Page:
Monthly Archives: August 2012

Labor Day Sale! and Other Announcements

Just a few quick notes – we’ve got a coupon code (“LABORDAY”) good in our Etsy store at least through Monday, which will get you 15% off. Autumn is my absolute favorite season, and as Labor Day is the traditional end of summer, it seems like a good opportunity to celebrate. Hope everyone has fantastic weather this three-day weekend!

One of our autumnal fragrances – Autumn Afternoon!

Also, we’ve recently changed the shipping policies (yes, again) in the Etsy store as well. Shipping remains flat-rate within the US, usually $5 per order. But rather than maintaining the high rates necessary to offer flat-rate shipping for international orders, those have returned to their earlier settings – for Canada, $5 for the first item and $1.50 per item thereafter; for the rest of the world, it’s $8 for the first item and $1.50 per item thereafter. For international orders which end up paying at least $1 more shipping than it costs to send the item, I will either refund the difference or include a little something extra in your order.

One last thing: We expect to be in Lawrence, KS on September 9 for the Fall Arts & Crafts fair, and a bit closer to home at the Red Barn Outdoor Market on September 15.  We’ve got lots more exciting stuff coming up, so keep an eye on our calendar!


Product Profile: Shampoo Bars

Not everyone has heard of shampoo bars, and for those who haven’t, the idea of solid shampoo can be pretty weird. There are quite a few benefits to be found in this form factor, though, starting with the eco-friendliness of cutting down on plastic bottles from shampoo – but the goodness doesn’t end there.

Jasmine & Bergamot Shampoo Bar

Shampoo bars are a great treat for your hair! Not only do they not strip away so much of the natural protective oils in your hair as some harsh synthetic shampoos can, but they contain several rich, hair-loving oils like castor oil and jojoba oil, to add moisture and shine. Only the driest of hair needs conditioner after washing with solid shampoo and following up with a quick vinegar rinse (I use 2 tbsp of apple cider vinegar in a quart of warm water). Don’t worry, the vinegar doesn’t leave your hair smelling like a salad – but if you prefer, you can use diluted lemon juice instead.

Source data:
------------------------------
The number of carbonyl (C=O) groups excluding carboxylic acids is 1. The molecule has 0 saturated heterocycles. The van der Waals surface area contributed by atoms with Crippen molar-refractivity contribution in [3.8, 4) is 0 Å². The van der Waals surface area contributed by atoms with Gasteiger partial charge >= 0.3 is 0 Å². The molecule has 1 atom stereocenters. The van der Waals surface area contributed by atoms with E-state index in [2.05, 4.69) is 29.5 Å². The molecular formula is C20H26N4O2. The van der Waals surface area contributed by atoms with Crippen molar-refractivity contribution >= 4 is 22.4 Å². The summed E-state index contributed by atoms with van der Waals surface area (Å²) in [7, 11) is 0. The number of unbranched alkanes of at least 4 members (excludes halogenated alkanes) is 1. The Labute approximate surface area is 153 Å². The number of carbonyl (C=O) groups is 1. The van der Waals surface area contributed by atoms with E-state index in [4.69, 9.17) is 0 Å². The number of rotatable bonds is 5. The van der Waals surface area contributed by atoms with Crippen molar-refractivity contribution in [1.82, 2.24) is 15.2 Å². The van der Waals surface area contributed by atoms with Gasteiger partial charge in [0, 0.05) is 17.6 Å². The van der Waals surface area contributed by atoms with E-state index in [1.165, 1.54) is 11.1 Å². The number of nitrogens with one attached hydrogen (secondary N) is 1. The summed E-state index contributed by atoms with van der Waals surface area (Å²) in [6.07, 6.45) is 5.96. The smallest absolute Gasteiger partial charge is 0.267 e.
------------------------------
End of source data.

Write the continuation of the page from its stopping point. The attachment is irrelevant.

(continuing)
Depending on a variety of factors, it can take up to a couple of weeks for your hair to adjust to the new shampoo, but many people report their hair being softer and shinier straight away. Not to mention, a shampoo bar lasts *much* longer per dollar than a bottle of shampoo!

If it turns out that your hair and our shampoo bars don’t get along after all, they also make great all-over soap, even richer and more moisturizing than our regular SunSoap.


Let’s Discuss Our Process

Did you know that we’ll blend up most of our products in any scent in our catalog – not to mention custom scents – at most of our shows? Yep! We take along all our fragrances and quite a few of our products that we make in bulk or ingredients to make others, and we’ll mix up things to your specifications while you wait.

Show Mixin’ Setup

What can we make this way? Well: Hand & Body Cream, Shower Gel, Foaming Soap, Body Mists, and Perfume Oils. At some shows we also have the materials to make Lotion Bars, Solid Perfumes, Body Butter, and Sugar Scrub, but the former two require electricity and extra working room, and the latter two require cool weather and/or excellent climate control, so those aren’t present at most of our shows.

We are also always happy to take orders for items to be delivered after the show.

So come on out and find us at one of our in-person shows, and get a product made just for you – or if you’d rather have us all to yourself and your friends, we also do parties!


Fragrance Profile: Ginger Pear

Summer is waning here, and while she undoubtedly has a few scorchers in reserve to throw at us yet, my thoughts at least have turned toward cooler weather. I’ve been thinking a lot about food-related fragrances lately, and the Ginger Pear scent is definitely pretty high on that list.

Ginger Pear SunSoap